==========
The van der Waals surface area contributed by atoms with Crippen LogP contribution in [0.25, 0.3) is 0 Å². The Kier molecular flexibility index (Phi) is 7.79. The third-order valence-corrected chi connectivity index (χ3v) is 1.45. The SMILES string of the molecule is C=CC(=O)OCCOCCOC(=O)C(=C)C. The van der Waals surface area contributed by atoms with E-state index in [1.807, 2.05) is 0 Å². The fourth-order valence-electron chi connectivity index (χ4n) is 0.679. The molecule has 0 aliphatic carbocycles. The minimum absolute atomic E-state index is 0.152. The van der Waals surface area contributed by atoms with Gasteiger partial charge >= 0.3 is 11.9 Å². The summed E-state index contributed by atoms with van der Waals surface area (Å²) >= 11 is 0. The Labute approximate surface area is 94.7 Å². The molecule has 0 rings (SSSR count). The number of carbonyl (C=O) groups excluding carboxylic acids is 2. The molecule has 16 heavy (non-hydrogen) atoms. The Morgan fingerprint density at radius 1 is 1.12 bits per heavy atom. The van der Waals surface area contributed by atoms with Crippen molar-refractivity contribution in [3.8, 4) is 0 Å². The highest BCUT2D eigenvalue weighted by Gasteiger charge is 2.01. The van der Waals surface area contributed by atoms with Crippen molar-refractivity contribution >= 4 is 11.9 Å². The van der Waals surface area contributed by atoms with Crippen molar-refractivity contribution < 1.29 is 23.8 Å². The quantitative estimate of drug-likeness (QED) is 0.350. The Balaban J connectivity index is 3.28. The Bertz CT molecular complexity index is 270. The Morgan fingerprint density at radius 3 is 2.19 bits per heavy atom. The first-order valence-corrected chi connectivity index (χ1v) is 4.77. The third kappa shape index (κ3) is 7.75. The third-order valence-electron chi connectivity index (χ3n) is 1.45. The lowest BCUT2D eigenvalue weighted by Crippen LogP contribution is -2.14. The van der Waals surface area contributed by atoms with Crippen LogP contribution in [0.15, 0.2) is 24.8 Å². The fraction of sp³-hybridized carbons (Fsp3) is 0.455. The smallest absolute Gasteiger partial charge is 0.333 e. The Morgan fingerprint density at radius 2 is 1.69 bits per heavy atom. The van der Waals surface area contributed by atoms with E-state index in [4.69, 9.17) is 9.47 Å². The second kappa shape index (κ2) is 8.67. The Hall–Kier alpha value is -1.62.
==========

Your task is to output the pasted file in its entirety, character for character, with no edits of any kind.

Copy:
The van der Waals surface area contributed by atoms with Crippen LogP contribution in [0.25, 0.3) is 0 Å². The Kier molecular flexibility index (Phi) is 7.79. The third-order valence-corrected chi connectivity index (χ3v) is 1.45. The SMILES string of the molecule is C=CC(=O)OCCOCCOC(=O)C(=C)C. The van der Waals surface area contributed by atoms with E-state index in [1.807, 2.05) is 0 Å². The fourth-order valence-electron chi connectivity index (χ4n) is 0.679. The molecule has 0 aliphatic carbocycles. The minimum absolute atomic E-state index is 0.152. The van der Waals surface area contributed by atoms with Gasteiger partial charge >= 0.3 is 11.9 Å². The summed E-state index contributed by atoms with van der Waals surface area (Å²) >= 11 is 0. The Labute approximate surface area is 94.7 Å². The molecule has 0 rings (SSSR count). The number of carbonyl (C=O) groups excluding carboxylic acids is 2. The molecule has 16 heavy (non-hydrogen) atoms. The Morgan fingerprint density at radius 1 is 1.12 bits per heavy atom. The van der Waals surface area contributed by atoms with Crippen molar-refractivity contribution in [3.8, 4) is 0 Å². The highest BCUT2D eigenvalue weighted by Gasteiger charge is 2.01. The van der Waals surface area contributed by atoms with Crippen molar-refractivity contribution >= 4 is 11.9 Å². The van der Waals surface area contributed by atoms with Crippen molar-refractivity contribution < 1.29 is 23.8 Å². The quantitative estimate of drug-likeness (QED) is 0.350. The Balaban J connectivity index is 3.28. The Bertz CT molecular complexity index is 270. The Morgan fingerprint density at radius 3 is 2.19 bits per heavy atom. The first-order valence-corrected chi connectivity index (χ1v) is 4.77. The third kappa shape index (κ3) is 7.75. The third-order valence-electron chi connectivity index (χ3n) is 1.45. The lowest BCUT2D eigenvalue weighted by Crippen LogP contribution is -2.14. The van der Waals surface area contributed by atoms with Crippen LogP contribution in [0.15, 0.2) is 24.8 Å². The fraction of sp³-hybridized carbons (Fsp3) is 0.455. The smallest absolute Gasteiger partial charge is 0.333 e. The Morgan fingerprint density at radius 2 is 1.69 bits per heavy atom. The van der Waals surface area contributed by atoms with E-state index in [4.69, 9.17) is 9.47 Å². The second kappa shape index (κ2) is 8.67. The Hall–Kier alpha value is -1.62.